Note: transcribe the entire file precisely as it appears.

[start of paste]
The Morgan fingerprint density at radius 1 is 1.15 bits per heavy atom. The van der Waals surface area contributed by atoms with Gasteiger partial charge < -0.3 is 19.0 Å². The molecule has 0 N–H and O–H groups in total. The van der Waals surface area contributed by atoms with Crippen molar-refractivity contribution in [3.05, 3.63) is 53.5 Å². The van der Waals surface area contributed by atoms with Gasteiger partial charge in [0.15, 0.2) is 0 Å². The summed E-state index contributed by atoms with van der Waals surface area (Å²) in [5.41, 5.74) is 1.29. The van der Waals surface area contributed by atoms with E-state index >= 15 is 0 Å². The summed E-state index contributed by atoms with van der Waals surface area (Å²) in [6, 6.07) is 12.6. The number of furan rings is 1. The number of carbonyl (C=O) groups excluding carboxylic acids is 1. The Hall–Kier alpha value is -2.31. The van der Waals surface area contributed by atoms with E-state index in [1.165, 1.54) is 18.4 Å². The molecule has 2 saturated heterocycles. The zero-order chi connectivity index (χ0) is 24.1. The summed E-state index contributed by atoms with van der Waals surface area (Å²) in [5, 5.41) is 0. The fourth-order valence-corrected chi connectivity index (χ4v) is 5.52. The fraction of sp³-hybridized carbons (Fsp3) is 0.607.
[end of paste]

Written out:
The Morgan fingerprint density at radius 1 is 1.15 bits per heavy atom. The van der Waals surface area contributed by atoms with Gasteiger partial charge < -0.3 is 19.0 Å². The molecule has 0 N–H and O–H groups in total. The van der Waals surface area contributed by atoms with Crippen molar-refractivity contribution in [3.05, 3.63) is 53.5 Å². The van der Waals surface area contributed by atoms with Gasteiger partial charge in [0.15, 0.2) is 0 Å². The summed E-state index contributed by atoms with van der Waals surface area (Å²) in [5.41, 5.74) is 1.29. The van der Waals surface area contributed by atoms with E-state index >= 15 is 0 Å². The summed E-state index contributed by atoms with van der Waals surface area (Å²) in [6, 6.07) is 12.6. The number of furan rings is 1. The number of carbonyl (C=O) groups excluding carboxylic acids is 1. The Hall–Kier alpha value is -2.31. The van der Waals surface area contributed by atoms with E-state index in [1.165, 1.54) is 18.4 Å². The molecule has 2 saturated heterocycles. The zero-order chi connectivity index (χ0) is 24.1. The summed E-state index contributed by atoms with van der Waals surface area (Å²) in [5, 5.41) is 0. The fourth-order valence-corrected chi connectivity index (χ4v) is 5.52. The fraction of sp³-hybridized carbons (Fsp3) is 0.607.